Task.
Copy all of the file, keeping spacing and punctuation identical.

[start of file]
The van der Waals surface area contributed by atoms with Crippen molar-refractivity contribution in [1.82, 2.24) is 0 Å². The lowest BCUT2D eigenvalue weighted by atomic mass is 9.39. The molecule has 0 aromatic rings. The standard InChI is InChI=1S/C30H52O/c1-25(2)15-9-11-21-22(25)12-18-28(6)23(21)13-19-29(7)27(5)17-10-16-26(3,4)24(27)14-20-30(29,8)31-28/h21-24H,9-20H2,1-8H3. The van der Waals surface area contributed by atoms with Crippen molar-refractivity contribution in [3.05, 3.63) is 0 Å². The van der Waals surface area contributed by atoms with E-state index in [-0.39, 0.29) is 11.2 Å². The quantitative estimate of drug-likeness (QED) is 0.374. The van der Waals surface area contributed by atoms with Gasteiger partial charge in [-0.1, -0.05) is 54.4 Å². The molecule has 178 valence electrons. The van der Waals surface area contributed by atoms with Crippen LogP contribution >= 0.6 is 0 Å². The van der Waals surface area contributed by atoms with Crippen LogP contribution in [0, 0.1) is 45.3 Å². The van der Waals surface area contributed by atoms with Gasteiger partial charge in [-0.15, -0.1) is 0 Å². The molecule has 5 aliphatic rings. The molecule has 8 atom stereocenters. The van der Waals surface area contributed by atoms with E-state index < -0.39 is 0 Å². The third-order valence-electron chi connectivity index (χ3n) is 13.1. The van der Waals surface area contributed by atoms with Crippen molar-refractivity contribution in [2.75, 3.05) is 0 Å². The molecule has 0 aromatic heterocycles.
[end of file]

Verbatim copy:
The van der Waals surface area contributed by atoms with Crippen molar-refractivity contribution in [1.82, 2.24) is 0 Å². The lowest BCUT2D eigenvalue weighted by atomic mass is 9.39. The molecule has 0 aromatic rings. The standard InChI is InChI=1S/C30H52O/c1-25(2)15-9-11-21-22(25)12-18-28(6)23(21)13-19-29(7)27(5)17-10-16-26(3,4)24(27)14-20-30(29,8)31-28/h21-24H,9-20H2,1-8H3. The van der Waals surface area contributed by atoms with Crippen molar-refractivity contribution in [3.05, 3.63) is 0 Å². The van der Waals surface area contributed by atoms with E-state index in [-0.39, 0.29) is 11.2 Å². The quantitative estimate of drug-likeness (QED) is 0.374. The van der Waals surface area contributed by atoms with Gasteiger partial charge in [-0.1, -0.05) is 54.4 Å². The molecule has 178 valence electrons. The van der Waals surface area contributed by atoms with Crippen LogP contribution >= 0.6 is 0 Å². The van der Waals surface area contributed by atoms with Crippen LogP contribution in [0, 0.1) is 45.3 Å². The van der Waals surface area contributed by atoms with Gasteiger partial charge in [-0.15, -0.1) is 0 Å². The molecule has 5 aliphatic rings. The molecule has 8 atom stereocenters. The van der Waals surface area contributed by atoms with E-state index < -0.39 is 0 Å². The third-order valence-electron chi connectivity index (χ3n) is 13.1. The van der Waals surface area contributed by atoms with Crippen molar-refractivity contribution in [2.75, 3.05) is 0 Å². The molecule has 0 aromatic heterocycles.